Noo, this is a department o' my tred that, even in my apprentice days, had a special attraction for me, and I was, as a rule, aye sent to ony job where skill in this line was needed. Ye'll mebbe think that ony mason in moleskins can mak' a fire draw or a lum pu'. If ye do, ye're wrang, for I'll tell ye this, that lum wark is amaist a tred by itsel', and yin which only ae mason here and there properly understaun's. Weel, I was sent doon, efter the lave had been taen off the job, to see to the flues, and I was tell't to tak' lodgin's for the time bein', and if possible get the wark dune for the term day. Man, I tell ye, I was prood o' bein' singled oot for this, nae less for the honour o't than for the fact o' its nearness to Barjarg, and it was wi' a licht hert and an expectant yin that I set oot frae Thornhill that Monday mornin' for the ferm toon o' Barndennoch.
That first day I wrocht till the darkenin', but on the Tuesday, haein' things weel within haun', I snoddit mysel' efter supper-time and took a daunner alang the Barjarg road, wi' the hope strong within me that I micht either meet Grizzy or that chance micht lead me to her door. I minded where I had set her doon that cauld January day, and when I reached the place, I lookit up at the hoose, but, sae faur as I could see, there were nae signs o' life aboot it, so I daunnered on, wi' my left side thumpin' like a steam engine. It was something, at onyrate, to hae seen the hoose she steyed in, and this consoled me for a wee; but when I was clear o' the clachan and staunin' at a yett on the roadside, thinks I, dod, "'Faint hert never won fair lady.' I'll gang back and chap at the door and risk it." On sic a short acquaintanceship it micht be considered a cheeky thing to do, but I was gettin' desperate, and felt within mysel' that something had to be dune, and noo was the time.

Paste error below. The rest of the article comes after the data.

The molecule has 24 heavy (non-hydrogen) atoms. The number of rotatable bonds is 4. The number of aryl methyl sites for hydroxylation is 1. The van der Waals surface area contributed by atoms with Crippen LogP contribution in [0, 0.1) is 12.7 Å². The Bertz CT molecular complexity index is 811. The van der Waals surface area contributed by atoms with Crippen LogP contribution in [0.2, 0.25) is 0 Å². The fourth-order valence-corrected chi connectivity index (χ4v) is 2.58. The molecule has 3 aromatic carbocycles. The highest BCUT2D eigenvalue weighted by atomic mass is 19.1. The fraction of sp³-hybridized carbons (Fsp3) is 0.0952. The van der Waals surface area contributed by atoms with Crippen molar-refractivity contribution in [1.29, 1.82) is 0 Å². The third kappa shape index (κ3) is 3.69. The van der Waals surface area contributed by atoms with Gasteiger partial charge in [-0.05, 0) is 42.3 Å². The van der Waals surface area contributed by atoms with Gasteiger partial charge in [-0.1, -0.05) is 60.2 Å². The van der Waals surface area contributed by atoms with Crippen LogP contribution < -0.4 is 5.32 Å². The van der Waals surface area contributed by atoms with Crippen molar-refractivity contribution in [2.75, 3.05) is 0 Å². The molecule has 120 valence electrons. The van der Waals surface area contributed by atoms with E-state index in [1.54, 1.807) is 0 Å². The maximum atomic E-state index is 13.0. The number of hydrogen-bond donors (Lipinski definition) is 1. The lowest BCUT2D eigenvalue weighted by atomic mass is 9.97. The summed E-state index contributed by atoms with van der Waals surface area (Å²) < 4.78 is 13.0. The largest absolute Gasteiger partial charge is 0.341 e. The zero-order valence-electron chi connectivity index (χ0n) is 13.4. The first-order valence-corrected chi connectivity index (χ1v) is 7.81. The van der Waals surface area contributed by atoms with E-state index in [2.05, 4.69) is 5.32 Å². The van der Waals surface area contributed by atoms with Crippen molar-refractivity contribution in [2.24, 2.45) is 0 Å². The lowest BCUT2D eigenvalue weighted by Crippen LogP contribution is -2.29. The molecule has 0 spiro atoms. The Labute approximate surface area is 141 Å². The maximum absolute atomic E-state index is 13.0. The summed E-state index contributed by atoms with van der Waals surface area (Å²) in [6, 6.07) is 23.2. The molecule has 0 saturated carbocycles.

Man, I was juist gaun to turn back when, on lookin' up the road, I saw her comin' alang, and when my e'e lichted on her I was fit to drap. Often since we pairted had I gaen ower in my mind a' that I wad say to her when next we met, and sae often had I repeated it to mysel' that I had it off by hert. But in a moment it a' gaed clean oot o' my heid, and when she cam' up I stood at that white yett juist like a stookie.
She was baith surprised and pleased to see me, I could see, and in a wee I was able to tell her hoo I cam' to be her gate, and she in her turn tell't me she had been a message to the village o' Keir, and that she was gled she had got back in time to tak' me alang to see her grandfaither and grandmither, wi' whae she bided. I didna ken till then that baith her faither and mither were deid, and I mind o' lookin' at her and thinkin' that she, like me, wad be a lanely wee sowl, and that we baith stood in need o' each ither's help and sympathy.